Trump son-in-law, advisor and Israeli-Palestinian peace plan architect Jared Kushner has urged Israel to hold off on plans to annex settlements in the West Bank until elections take place and Tel Aviv’s long-running political stalemate is resolved.
Speaking to Gzero Media on Wednesday and commenting on the expected move by the Knesset to apply Israeli sovereignty to areas of the West Bank in the near future, Kushner said that “the hope is that they’ll wait until after the election, and we’ll work with them to try to come up with something.”
Asked if the US would support Israel if it moved forward to annex the territories, Kushner stressed that “what the administration is doing is we’ve agreed with them on forming a technical team to start studying, taking the conceptual map. The Jordan Valley can mean a lot of different things. And again, I want to make sure that we have all of the parameters defined”.
According to Kushner, the US and Israel would need a “couple months” to create a formal document “that we can both feel good about”.
“We’ll start working on the technical stuff now, but I think we’d need an Israeli government in place in order to move forward, but we’ll see what happens,” Kushner said.
Israel is presently stuck in an unprecedented political deadlock which began following last April’s parliamentary elections, which failed to produce a viable coalition government. A second round of elections in September failed to break the deadlock between Prime Minister Benjamin Netanyahu’s Likud-led forces and the Blue and White opposition. Israelis are now set to go to the polls for a third round of voting in March. Until then, Netanyahu’s government is serving as a caretaker government.
On Wednesday, Knesset Speaker Yuli Edelstein promised to “fast-track” any proposed bill on the annexation of parts of the West Bank in the wake of the unveiling of President Trump’s ‘Deal of the Century’ peace plan. Earlier, the Israeli cabinet announced plans to convene next Tuesday to vote on annexation. Earlier this week, after meeting with Trump, Netanyahu told journalists that the settlements could be annexed by as soon as Sunday.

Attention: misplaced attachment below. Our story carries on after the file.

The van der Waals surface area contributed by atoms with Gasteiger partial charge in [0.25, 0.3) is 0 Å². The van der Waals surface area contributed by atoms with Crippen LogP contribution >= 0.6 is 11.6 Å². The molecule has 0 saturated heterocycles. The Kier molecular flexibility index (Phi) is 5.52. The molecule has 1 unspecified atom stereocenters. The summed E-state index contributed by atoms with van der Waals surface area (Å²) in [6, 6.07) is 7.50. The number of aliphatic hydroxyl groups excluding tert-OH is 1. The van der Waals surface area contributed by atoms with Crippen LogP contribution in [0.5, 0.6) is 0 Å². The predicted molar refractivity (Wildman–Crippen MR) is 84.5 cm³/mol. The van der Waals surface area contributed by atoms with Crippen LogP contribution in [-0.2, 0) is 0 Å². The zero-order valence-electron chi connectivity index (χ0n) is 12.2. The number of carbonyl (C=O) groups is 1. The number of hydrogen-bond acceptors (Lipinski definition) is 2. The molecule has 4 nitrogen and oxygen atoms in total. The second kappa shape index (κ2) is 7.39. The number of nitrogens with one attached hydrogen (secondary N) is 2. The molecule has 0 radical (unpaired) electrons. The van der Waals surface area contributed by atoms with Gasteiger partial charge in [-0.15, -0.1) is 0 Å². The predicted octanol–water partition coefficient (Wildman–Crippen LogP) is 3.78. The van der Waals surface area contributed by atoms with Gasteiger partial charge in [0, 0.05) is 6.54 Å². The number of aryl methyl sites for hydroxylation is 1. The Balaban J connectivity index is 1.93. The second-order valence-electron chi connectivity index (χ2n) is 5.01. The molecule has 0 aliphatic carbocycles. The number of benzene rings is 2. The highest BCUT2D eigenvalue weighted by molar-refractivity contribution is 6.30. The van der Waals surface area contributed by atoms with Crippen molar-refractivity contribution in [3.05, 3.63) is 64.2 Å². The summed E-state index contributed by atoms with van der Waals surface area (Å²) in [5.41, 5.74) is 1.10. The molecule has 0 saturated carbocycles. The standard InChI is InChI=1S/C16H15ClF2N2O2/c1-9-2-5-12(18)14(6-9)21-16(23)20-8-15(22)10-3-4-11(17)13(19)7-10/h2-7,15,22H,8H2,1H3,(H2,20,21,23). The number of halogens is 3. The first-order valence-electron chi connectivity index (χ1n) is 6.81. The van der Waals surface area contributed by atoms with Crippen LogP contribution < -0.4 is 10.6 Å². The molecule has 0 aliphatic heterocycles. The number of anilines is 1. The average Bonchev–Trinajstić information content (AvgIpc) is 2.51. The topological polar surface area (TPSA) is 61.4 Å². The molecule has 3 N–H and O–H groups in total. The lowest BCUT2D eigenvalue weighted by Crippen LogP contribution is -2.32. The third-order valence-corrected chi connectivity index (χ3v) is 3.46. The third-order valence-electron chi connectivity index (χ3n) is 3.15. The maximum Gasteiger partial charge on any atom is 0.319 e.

Israeli settlers began moving to the West Bank shortly after taking over the territory from Jordan during the 1967 Six Day War. Today, an estimated 400,000 Jewish Israelis live in the territories, alongside an estimated 2 million Palestinians, who consider the settlements illegal. Israel claims the settlements are situated on historically Jewish land, and that they are important for the country’s national security. Jordan no longer has claims to the West Bank territories.
Trump’s so-called ‘Deal of the Century’ Israeli-Palestinian peace deal proposes a two-state solution, recognising Israeli claims to settlement areas in the West Bank, recognises Jerusalem as Israel’s capital, and provides the Palestinian Authority with a few neighbourhoods in East Jerusalem beyond the Israeli security barrier as its capital. It also offers the Palestinian Authority some $50 billion in investment in Palestinian territories and hopes to at doubling its GDP over the next decade.
Palestinian President Mahmoud Abbas blasted the proposal almost immediately after its release, saying it was “not going to happen” and suggesting that the Palestinian people would throw it in the “garbage can of history.” “Jerusalem is not for sale, the ‘deal of the century’ will not go through,” he said. Palestinians in the West Bank and Gaza took to the streets this week in ‘days of rage’ to vent their frustration with the US proposal.